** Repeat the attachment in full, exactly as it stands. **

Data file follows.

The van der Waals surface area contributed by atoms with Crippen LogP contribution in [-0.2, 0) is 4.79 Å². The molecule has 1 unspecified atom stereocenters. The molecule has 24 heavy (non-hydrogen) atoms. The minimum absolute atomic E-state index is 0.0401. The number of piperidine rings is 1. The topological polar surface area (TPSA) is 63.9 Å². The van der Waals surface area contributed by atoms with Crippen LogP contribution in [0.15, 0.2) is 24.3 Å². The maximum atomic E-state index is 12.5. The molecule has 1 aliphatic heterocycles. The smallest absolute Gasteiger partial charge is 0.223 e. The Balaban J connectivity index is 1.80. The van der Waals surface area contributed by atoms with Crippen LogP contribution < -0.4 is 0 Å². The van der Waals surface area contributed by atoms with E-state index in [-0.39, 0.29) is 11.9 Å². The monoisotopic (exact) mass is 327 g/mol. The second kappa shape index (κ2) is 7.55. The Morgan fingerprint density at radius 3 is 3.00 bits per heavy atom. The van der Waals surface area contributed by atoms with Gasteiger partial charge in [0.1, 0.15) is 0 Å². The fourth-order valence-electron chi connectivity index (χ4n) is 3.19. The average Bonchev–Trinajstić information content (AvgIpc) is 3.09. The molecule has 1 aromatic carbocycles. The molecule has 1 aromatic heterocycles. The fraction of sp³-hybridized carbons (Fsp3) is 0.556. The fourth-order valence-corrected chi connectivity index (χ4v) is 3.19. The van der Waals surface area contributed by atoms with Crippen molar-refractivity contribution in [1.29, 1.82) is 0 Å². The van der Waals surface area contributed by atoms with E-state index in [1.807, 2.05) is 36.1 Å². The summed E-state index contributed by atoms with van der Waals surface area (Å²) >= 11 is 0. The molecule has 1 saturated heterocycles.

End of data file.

The van der Waals surface area contributed by atoms with Crippen LogP contribution in [-0.2, 0) is 4.79 Å². The molecule has 1 unspecified atom stereocenters. The molecule has 24 heavy (non-hydrogen) atoms. The minimum absolute atomic E-state index is 0.0401. The number of piperidine rings is 1. The topological polar surface area (TPSA) is 63.9 Å². The van der Waals surface area contributed by atoms with Crippen LogP contribution in [0.15, 0.2) is 24.3 Å². The maximum atomic E-state index is 12.5. The molecule has 1 aliphatic heterocycles. The smallest absolute Gasteiger partial charge is 0.223 e. The Balaban J connectivity index is 1.80. The van der Waals surface area contributed by atoms with Crippen LogP contribution < -0.4 is 0 Å². The van der Waals surface area contributed by atoms with E-state index in [-0.39, 0.29) is 11.9 Å². The monoisotopic (exact) mass is 327 g/mol. The second kappa shape index (κ2) is 7.55. The Morgan fingerprint density at radius 3 is 3.00 bits per heavy atom. The van der Waals surface area contributed by atoms with Gasteiger partial charge in [0.1, 0.15) is 0 Å². The fourth-order valence-electron chi connectivity index (χ4n) is 3.19. The average Bonchev–Trinajstić information content (AvgIpc) is 3.09. The molecule has 1 aromatic carbocycles. The molecule has 1 aromatic heterocycles. The fraction of sp³-hybridized carbons (Fsp3) is 0.556. The fourth-order valence-corrected chi connectivity index (χ4v) is 3.19. The van der Waals surface area contributed by atoms with Crippen molar-refractivity contribution in [1.29, 1.82) is 0 Å². The van der Waals surface area contributed by atoms with E-state index in [1.807, 2.05) is 36.1 Å². The summed E-state index contributed by atoms with van der Waals surface area (Å²) >= 11 is 0. The molecule has 1 saturated heterocycles.